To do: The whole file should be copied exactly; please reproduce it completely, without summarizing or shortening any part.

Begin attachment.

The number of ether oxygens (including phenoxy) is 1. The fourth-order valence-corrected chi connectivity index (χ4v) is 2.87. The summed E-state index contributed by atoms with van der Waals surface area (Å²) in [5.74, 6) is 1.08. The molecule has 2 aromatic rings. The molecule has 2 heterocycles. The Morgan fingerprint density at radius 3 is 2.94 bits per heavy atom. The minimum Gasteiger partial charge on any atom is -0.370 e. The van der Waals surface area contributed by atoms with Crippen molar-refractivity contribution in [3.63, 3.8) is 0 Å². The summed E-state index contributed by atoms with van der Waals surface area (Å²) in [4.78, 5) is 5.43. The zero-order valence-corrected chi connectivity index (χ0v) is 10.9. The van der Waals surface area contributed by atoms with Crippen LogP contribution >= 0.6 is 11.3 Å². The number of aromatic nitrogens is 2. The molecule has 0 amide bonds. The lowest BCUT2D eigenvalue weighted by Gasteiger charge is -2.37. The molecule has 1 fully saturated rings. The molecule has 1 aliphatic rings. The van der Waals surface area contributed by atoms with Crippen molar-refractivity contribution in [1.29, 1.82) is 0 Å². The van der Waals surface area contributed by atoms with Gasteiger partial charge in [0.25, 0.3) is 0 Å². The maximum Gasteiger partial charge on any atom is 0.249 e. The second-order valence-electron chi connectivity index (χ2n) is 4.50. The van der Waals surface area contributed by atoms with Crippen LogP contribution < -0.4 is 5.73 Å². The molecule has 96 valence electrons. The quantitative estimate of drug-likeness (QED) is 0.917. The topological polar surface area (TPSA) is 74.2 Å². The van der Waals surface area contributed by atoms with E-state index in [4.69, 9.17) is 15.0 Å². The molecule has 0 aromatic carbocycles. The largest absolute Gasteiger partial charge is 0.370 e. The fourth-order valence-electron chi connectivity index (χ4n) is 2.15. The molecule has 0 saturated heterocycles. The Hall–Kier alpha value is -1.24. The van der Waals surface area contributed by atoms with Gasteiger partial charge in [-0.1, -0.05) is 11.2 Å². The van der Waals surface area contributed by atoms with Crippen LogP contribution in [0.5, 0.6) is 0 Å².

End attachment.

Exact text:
The number of ether oxygens (including phenoxy) is 1. The fourth-order valence-corrected chi connectivity index (χ4v) is 2.87. The summed E-state index contributed by atoms with van der Waals surface area (Å²) in [5.74, 6) is 1.08. The molecule has 2 aromatic rings. The molecule has 2 heterocycles. The Morgan fingerprint density at radius 3 is 2.94 bits per heavy atom. The minimum Gasteiger partial charge on any atom is -0.370 e. The van der Waals surface area contributed by atoms with Crippen molar-refractivity contribution in [3.63, 3.8) is 0 Å². The summed E-state index contributed by atoms with van der Waals surface area (Å²) in [4.78, 5) is 5.43. The zero-order valence-corrected chi connectivity index (χ0v) is 10.9. The van der Waals surface area contributed by atoms with Crippen LogP contribution >= 0.6 is 11.3 Å². The number of aromatic nitrogens is 2. The molecule has 0 amide bonds. The lowest BCUT2D eigenvalue weighted by Gasteiger charge is -2.37. The molecule has 1 fully saturated rings. The molecule has 1 aliphatic rings. The van der Waals surface area contributed by atoms with Crippen molar-refractivity contribution in [1.29, 1.82) is 0 Å². The van der Waals surface area contributed by atoms with Gasteiger partial charge in [0.25, 0.3) is 0 Å². The maximum Gasteiger partial charge on any atom is 0.249 e. The second-order valence-electron chi connectivity index (χ2n) is 4.50. The van der Waals surface area contributed by atoms with Crippen LogP contribution < -0.4 is 5.73 Å². The molecule has 96 valence electrons. The quantitative estimate of drug-likeness (QED) is 0.917. The topological polar surface area (TPSA) is 74.2 Å². The van der Waals surface area contributed by atoms with E-state index in [4.69, 9.17) is 15.0 Å². The molecule has 0 aromatic carbocycles. The largest absolute Gasteiger partial charge is 0.370 e. The fourth-order valence-electron chi connectivity index (χ4n) is 2.15. The molecule has 0 saturated heterocycles. The Hall–Kier alpha value is -1.24. The van der Waals surface area contributed by atoms with Gasteiger partial charge in [-0.1, -0.05) is 11.2 Å². The van der Waals surface area contributed by atoms with Crippen LogP contribution in [0.5, 0.6) is 0 Å².